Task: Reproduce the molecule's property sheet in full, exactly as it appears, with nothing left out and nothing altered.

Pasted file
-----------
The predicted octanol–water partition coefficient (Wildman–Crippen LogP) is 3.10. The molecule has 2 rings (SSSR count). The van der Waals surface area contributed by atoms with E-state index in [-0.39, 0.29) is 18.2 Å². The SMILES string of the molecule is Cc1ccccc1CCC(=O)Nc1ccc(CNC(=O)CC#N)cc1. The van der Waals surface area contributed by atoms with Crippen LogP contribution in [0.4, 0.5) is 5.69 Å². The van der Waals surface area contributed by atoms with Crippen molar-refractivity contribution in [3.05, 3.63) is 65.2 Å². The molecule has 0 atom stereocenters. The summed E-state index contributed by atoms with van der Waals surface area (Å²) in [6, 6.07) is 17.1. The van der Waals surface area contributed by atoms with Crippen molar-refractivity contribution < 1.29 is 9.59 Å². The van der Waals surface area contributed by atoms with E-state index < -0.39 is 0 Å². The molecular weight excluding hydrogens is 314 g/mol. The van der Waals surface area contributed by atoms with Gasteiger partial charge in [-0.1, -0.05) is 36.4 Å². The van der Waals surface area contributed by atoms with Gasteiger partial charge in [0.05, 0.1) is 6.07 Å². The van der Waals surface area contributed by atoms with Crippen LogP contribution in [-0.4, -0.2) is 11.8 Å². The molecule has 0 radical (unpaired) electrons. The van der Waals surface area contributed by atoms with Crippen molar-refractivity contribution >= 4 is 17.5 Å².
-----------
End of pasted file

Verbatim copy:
The predicted octanol–water partition coefficient (Wildman–Crippen LogP) is 3.10. The molecule has 2 rings (SSSR count). The van der Waals surface area contributed by atoms with E-state index in [-0.39, 0.29) is 18.2 Å². The SMILES string of the molecule is Cc1ccccc1CCC(=O)Nc1ccc(CNC(=O)CC#N)cc1. The van der Waals surface area contributed by atoms with Crippen LogP contribution in [0.4, 0.5) is 5.69 Å². The van der Waals surface area contributed by atoms with Crippen molar-refractivity contribution in [3.05, 3.63) is 65.2 Å². The molecule has 0 atom stereocenters. The summed E-state index contributed by atoms with van der Waals surface area (Å²) in [6, 6.07) is 17.1. The van der Waals surface area contributed by atoms with Crippen molar-refractivity contribution < 1.29 is 9.59 Å². The van der Waals surface area contributed by atoms with E-state index < -0.39 is 0 Å². The molecular weight excluding hydrogens is 314 g/mol. The van der Waals surface area contributed by atoms with Gasteiger partial charge in [-0.1, -0.05) is 36.4 Å². The van der Waals surface area contributed by atoms with Gasteiger partial charge in [0.05, 0.1) is 6.07 Å². The van der Waals surface area contributed by atoms with Crippen LogP contribution in [-0.4, -0.2) is 11.8 Å². The molecule has 0 radical (unpaired) electrons. The van der Waals surface area contributed by atoms with Crippen molar-refractivity contribution >= 4 is 17.5 Å².